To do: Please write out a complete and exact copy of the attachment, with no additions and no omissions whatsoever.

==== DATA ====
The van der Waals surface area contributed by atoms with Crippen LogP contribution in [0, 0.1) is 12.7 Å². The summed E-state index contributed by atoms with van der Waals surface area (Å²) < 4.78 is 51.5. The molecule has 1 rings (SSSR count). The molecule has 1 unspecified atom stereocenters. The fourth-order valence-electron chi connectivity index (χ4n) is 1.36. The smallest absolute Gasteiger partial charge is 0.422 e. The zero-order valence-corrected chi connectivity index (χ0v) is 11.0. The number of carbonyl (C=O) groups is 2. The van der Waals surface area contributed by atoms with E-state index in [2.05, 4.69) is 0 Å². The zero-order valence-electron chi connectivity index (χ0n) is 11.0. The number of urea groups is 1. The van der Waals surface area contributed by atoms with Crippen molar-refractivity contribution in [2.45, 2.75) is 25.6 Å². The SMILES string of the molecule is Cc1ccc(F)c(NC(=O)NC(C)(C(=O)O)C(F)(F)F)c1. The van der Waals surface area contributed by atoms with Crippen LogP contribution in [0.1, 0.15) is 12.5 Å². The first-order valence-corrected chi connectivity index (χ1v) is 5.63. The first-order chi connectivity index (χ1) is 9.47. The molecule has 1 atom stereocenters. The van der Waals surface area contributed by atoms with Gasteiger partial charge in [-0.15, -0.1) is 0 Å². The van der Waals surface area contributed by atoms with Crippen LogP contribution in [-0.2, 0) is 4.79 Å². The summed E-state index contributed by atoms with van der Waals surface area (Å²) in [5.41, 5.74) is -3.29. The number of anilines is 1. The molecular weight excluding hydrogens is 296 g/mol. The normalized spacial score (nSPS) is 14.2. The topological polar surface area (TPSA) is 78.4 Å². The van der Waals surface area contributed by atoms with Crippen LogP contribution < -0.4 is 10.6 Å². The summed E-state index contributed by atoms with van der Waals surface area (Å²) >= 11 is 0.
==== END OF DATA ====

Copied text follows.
The van der Waals surface area contributed by atoms with Crippen LogP contribution in [0, 0.1) is 12.7 Å². The summed E-state index contributed by atoms with van der Waals surface area (Å²) < 4.78 is 51.5. The molecule has 1 rings (SSSR count). The molecule has 1 unspecified atom stereocenters. The fourth-order valence-electron chi connectivity index (χ4n) is 1.36. The smallest absolute Gasteiger partial charge is 0.422 e. The zero-order valence-corrected chi connectivity index (χ0v) is 11.0. The number of carbonyl (C=O) groups is 2. The van der Waals surface area contributed by atoms with E-state index in [2.05, 4.69) is 0 Å². The zero-order valence-electron chi connectivity index (χ0n) is 11.0. The number of urea groups is 1. The van der Waals surface area contributed by atoms with Crippen molar-refractivity contribution in [2.45, 2.75) is 25.6 Å². The SMILES string of the molecule is Cc1ccc(F)c(NC(=O)NC(C)(C(=O)O)C(F)(F)F)c1. The van der Waals surface area contributed by atoms with Crippen LogP contribution in [0.1, 0.15) is 12.5 Å². The first-order valence-corrected chi connectivity index (χ1v) is 5.63. The first-order chi connectivity index (χ1) is 9.47. The molecule has 1 atom stereocenters. The van der Waals surface area contributed by atoms with Gasteiger partial charge in [-0.15, -0.1) is 0 Å². The van der Waals surface area contributed by atoms with Crippen LogP contribution in [-0.2, 0) is 4.79 Å². The summed E-state index contributed by atoms with van der Waals surface area (Å²) in [5.41, 5.74) is -3.29. The number of anilines is 1. The molecular weight excluding hydrogens is 296 g/mol. The normalized spacial score (nSPS) is 14.2. The topological polar surface area (TPSA) is 78.4 Å². The van der Waals surface area contributed by atoms with Crippen LogP contribution < -0.4 is 10.6 Å². The summed E-state index contributed by atoms with van der Waals surface area (Å²) >= 11 is 0.